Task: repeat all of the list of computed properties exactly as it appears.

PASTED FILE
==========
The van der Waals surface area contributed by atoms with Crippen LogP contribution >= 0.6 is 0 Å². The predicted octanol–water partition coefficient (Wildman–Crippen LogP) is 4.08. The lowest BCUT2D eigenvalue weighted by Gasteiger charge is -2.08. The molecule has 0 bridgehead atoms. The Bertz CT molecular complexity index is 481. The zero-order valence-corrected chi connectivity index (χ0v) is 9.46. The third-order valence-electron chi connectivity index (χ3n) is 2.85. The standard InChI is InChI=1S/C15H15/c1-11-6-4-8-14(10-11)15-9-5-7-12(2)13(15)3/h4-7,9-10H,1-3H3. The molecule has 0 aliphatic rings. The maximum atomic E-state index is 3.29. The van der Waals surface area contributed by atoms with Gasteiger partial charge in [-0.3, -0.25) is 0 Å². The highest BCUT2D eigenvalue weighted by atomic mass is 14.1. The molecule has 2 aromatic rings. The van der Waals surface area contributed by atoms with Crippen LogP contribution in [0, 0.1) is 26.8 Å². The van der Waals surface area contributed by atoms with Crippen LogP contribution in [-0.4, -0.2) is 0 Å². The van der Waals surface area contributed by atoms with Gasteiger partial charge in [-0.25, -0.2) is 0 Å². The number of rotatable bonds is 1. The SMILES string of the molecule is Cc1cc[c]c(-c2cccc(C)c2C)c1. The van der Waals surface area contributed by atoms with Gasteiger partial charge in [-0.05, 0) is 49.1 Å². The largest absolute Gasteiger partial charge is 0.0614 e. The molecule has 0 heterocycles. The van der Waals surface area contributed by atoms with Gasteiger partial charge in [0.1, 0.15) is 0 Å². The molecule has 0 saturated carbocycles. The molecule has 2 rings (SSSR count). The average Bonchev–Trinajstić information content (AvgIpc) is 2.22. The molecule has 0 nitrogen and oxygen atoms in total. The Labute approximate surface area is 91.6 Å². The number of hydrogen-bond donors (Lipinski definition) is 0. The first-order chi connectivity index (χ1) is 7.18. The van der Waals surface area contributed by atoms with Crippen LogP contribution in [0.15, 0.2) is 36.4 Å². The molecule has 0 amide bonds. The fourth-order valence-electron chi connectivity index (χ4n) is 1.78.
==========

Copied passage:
The van der Waals surface area contributed by atoms with Crippen LogP contribution >= 0.6 is 0 Å². The predicted octanol–water partition coefficient (Wildman–Crippen LogP) is 4.08. The lowest BCUT2D eigenvalue weighted by Gasteiger charge is -2.08. The molecule has 0 bridgehead atoms. The Bertz CT molecular complexity index is 481. The zero-order valence-corrected chi connectivity index (χ0v) is 9.46. The third-order valence-electron chi connectivity index (χ3n) is 2.85. The standard InChI is InChI=1S/C15H15/c1-11-6-4-8-14(10-11)15-9-5-7-12(2)13(15)3/h4-7,9-10H,1-3H3. The molecule has 0 aliphatic rings. The maximum atomic E-state index is 3.29. The van der Waals surface area contributed by atoms with Gasteiger partial charge in [-0.3, -0.25) is 0 Å². The highest BCUT2D eigenvalue weighted by atomic mass is 14.1. The molecule has 2 aromatic rings. The van der Waals surface area contributed by atoms with Crippen LogP contribution in [0, 0.1) is 26.8 Å². The van der Waals surface area contributed by atoms with Crippen LogP contribution in [-0.4, -0.2) is 0 Å². The van der Waals surface area contributed by atoms with Gasteiger partial charge in [-0.25, -0.2) is 0 Å². The number of rotatable bonds is 1. The SMILES string of the molecule is Cc1cc[c]c(-c2cccc(C)c2C)c1. The van der Waals surface area contributed by atoms with Gasteiger partial charge in [-0.05, 0) is 49.1 Å². The largest absolute Gasteiger partial charge is 0.0614 e. The molecule has 0 heterocycles. The van der Waals surface area contributed by atoms with Gasteiger partial charge in [0.1, 0.15) is 0 Å². The molecule has 0 saturated carbocycles. The molecule has 2 rings (SSSR count). The average Bonchev–Trinajstić information content (AvgIpc) is 2.22. The molecule has 0 nitrogen and oxygen atoms in total. The Labute approximate surface area is 91.6 Å². The number of hydrogen-bond donors (Lipinski definition) is 0. The first-order chi connectivity index (χ1) is 7.18. The van der Waals surface area contributed by atoms with Crippen LogP contribution in [0.15, 0.2) is 36.4 Å². The molecule has 0 amide bonds. The fourth-order valence-electron chi connectivity index (χ4n) is 1.78.